Trying to make up for lost sleep on the weekends? Science says it doesn't really work like that.
You might think that staying up too late on weeknights isn't a big deal since you can recoup those lost hours of sleep on the weekend. However, new research suggests that sleeping a little extra on the weekends really doesn't do too much for you.
The new study took a group of otherwise healthy young adults and limited their weekday sleep to just five hours a night. The study participants were then able to sleep as much as they wanted on the weekends. On average, the participants didn't get nearly enough extra sleep on the weekends to make up for lost sleep through the workweek. They also experienced common side effects of sleep deprivation, such as weight gain and increased risks of developing diabetes.
"If there are benefits of catch-up sleep, they're gone when you go back to your routine. It's very short-lived," Kenneth Wright - Director of the Sleep and Chronobiology Laboratory at the University of Colorado at Boulder and co-author of the study - told The Washington Post.
Now, that's not to say sleeping in on the weekends does nothing at all. If you experience only a single week of insufficient sleep, you can probably bounce back from that after a bit of weekend catch-up sleep. But, if your sleep deprivation patterns continue for subsequent weeks the effects will begin to compound and a little bit of weekend recovery sleep just won't be enough to right things.
"These health effects are long-term," said Wright. "It's kind of like smoking once was—people would smoke and wouldn't see an immediate effect on their health, but people will say now that smoking is not a healthy lifestyle choice. I think sleep is in the early phase of where smoking used to be."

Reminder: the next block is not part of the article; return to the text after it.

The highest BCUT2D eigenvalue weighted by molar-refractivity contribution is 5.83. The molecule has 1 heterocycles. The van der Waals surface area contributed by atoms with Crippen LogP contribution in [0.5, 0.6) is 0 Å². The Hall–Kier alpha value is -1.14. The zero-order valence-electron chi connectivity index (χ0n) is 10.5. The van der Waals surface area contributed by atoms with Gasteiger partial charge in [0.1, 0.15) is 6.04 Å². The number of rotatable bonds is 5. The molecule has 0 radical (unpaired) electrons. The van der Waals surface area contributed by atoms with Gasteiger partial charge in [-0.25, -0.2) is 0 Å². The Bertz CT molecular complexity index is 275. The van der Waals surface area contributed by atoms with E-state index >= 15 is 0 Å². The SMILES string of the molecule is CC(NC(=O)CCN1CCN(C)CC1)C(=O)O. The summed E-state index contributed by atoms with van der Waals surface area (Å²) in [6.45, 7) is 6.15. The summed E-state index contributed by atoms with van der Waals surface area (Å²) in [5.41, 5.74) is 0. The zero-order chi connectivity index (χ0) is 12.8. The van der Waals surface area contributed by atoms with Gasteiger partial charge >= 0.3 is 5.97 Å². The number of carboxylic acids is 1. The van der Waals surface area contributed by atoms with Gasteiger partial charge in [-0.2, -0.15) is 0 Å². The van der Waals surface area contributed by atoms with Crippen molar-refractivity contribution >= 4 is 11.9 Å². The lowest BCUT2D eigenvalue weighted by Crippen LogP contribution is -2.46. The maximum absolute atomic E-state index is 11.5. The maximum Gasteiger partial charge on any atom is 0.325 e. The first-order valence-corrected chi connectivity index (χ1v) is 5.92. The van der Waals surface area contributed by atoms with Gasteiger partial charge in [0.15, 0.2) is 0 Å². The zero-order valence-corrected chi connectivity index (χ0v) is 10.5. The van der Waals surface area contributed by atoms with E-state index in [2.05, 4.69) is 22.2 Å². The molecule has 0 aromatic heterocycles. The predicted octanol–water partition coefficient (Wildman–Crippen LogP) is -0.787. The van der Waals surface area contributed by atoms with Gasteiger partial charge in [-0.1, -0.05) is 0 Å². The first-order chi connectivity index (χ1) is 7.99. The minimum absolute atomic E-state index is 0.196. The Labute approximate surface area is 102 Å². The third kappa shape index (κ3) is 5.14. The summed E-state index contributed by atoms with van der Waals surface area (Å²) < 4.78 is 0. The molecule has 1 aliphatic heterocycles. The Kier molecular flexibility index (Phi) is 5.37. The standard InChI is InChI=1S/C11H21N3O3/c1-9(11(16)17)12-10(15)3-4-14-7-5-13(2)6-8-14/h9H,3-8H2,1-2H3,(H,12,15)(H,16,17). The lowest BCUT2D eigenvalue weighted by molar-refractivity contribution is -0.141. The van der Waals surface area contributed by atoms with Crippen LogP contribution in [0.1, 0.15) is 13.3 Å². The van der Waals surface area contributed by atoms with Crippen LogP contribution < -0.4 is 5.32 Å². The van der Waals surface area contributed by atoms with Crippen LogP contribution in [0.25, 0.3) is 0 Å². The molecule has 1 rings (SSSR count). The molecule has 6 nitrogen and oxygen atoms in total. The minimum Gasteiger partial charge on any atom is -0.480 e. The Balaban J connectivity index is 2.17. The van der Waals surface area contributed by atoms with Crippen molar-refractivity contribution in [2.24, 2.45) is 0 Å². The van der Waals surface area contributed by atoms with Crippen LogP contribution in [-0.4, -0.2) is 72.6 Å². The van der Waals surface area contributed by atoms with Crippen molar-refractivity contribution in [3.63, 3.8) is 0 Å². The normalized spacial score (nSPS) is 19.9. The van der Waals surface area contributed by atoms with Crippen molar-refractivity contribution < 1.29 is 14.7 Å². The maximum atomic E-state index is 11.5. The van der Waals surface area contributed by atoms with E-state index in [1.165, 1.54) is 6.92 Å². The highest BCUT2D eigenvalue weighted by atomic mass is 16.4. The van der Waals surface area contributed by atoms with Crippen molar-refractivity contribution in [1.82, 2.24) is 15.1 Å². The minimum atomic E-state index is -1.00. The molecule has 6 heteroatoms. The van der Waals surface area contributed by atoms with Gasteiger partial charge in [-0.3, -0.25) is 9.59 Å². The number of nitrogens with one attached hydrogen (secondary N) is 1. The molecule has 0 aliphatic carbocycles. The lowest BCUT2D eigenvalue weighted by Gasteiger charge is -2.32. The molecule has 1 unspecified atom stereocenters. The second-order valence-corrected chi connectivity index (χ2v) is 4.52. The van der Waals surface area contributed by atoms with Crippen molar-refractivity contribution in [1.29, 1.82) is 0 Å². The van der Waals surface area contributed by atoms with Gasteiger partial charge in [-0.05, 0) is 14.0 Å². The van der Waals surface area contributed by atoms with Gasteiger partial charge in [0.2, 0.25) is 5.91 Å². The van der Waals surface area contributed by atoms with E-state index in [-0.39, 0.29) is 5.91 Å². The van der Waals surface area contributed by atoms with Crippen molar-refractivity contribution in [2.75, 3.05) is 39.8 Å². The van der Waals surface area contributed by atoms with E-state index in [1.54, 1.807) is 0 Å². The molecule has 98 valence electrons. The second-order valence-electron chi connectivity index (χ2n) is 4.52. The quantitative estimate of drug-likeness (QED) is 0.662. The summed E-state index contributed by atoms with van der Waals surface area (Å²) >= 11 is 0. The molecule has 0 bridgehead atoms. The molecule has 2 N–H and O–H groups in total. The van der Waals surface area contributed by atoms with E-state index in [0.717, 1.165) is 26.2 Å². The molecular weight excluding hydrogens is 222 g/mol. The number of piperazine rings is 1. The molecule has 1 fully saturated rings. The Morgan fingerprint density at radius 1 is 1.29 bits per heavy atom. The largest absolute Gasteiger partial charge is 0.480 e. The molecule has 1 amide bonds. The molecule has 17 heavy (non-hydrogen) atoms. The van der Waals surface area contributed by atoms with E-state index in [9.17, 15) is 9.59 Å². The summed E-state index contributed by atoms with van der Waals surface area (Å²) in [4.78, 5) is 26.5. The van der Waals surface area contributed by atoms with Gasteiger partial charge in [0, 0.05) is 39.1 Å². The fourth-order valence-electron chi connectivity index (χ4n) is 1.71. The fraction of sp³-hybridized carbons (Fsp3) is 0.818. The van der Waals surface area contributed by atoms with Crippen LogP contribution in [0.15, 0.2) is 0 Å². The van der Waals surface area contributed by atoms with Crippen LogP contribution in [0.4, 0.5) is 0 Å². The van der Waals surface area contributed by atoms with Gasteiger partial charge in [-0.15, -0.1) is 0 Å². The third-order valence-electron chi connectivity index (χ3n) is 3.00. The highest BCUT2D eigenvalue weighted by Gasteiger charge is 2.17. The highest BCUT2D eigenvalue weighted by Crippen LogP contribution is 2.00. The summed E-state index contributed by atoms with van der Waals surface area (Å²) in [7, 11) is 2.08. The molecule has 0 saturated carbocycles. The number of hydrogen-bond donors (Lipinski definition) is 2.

Another expert thinks sleep deprivation is also comparable to unhealthy eating habits. Eating nothing but salad on the weekend won't make up for binging on fast food throughout the week. Both healthy diets and healthy sleep patterns require consistency, according to Michael Grandner - Director of the Sleep and Health Research Program at the University of Arizona College of Medicine - and who was not involved in the study.
"When you're talking about something as complex as metabolism, it's very much about balance and equilibrium, and when you're chasing numbers of hours and you're trying to make them all add up, that's not about balance," Grandner said.
Wright says that his study shows people need to make good sleeping habits a daily priority and can't just make up for lost sleep all at once. So for the sake of your health, maybe cut the Wednesday night Netflix binge and hit the pillow a little bit earlier this week.